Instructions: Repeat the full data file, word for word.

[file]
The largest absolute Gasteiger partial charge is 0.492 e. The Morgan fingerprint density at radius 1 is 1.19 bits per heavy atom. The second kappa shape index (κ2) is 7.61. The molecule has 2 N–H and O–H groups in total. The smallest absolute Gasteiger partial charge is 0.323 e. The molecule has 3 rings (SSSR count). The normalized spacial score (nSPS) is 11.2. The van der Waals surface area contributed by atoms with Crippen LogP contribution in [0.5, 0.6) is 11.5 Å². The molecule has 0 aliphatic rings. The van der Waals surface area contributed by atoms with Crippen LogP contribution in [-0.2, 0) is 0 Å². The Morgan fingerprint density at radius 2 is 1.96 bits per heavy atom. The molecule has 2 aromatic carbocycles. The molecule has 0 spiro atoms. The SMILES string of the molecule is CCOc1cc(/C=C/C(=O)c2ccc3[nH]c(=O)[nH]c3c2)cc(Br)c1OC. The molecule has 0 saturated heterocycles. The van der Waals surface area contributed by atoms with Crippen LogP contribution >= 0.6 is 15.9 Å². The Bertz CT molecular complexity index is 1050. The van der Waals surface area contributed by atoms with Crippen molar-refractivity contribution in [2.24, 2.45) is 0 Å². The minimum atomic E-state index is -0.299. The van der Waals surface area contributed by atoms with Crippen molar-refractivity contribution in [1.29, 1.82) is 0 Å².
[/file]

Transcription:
The largest absolute Gasteiger partial charge is 0.492 e. The Morgan fingerprint density at radius 1 is 1.19 bits per heavy atom. The second kappa shape index (κ2) is 7.61. The molecule has 2 N–H and O–H groups in total. The smallest absolute Gasteiger partial charge is 0.323 e. The molecule has 3 rings (SSSR count). The normalized spacial score (nSPS) is 11.2. The van der Waals surface area contributed by atoms with Crippen LogP contribution in [0.5, 0.6) is 11.5 Å². The molecule has 0 aliphatic rings. The van der Waals surface area contributed by atoms with Crippen LogP contribution in [-0.2, 0) is 0 Å². The Morgan fingerprint density at radius 2 is 1.96 bits per heavy atom. The molecule has 2 aromatic carbocycles. The molecule has 0 spiro atoms. The SMILES string of the molecule is CCOc1cc(/C=C/C(=O)c2ccc3[nH]c(=O)[nH]c3c2)cc(Br)c1OC. The molecule has 0 saturated heterocycles. The van der Waals surface area contributed by atoms with Crippen LogP contribution >= 0.6 is 15.9 Å². The Bertz CT molecular complexity index is 1050. The van der Waals surface area contributed by atoms with Crippen molar-refractivity contribution in [2.24, 2.45) is 0 Å². The minimum atomic E-state index is -0.299. The van der Waals surface area contributed by atoms with Crippen molar-refractivity contribution in [1.29, 1.82) is 0 Å².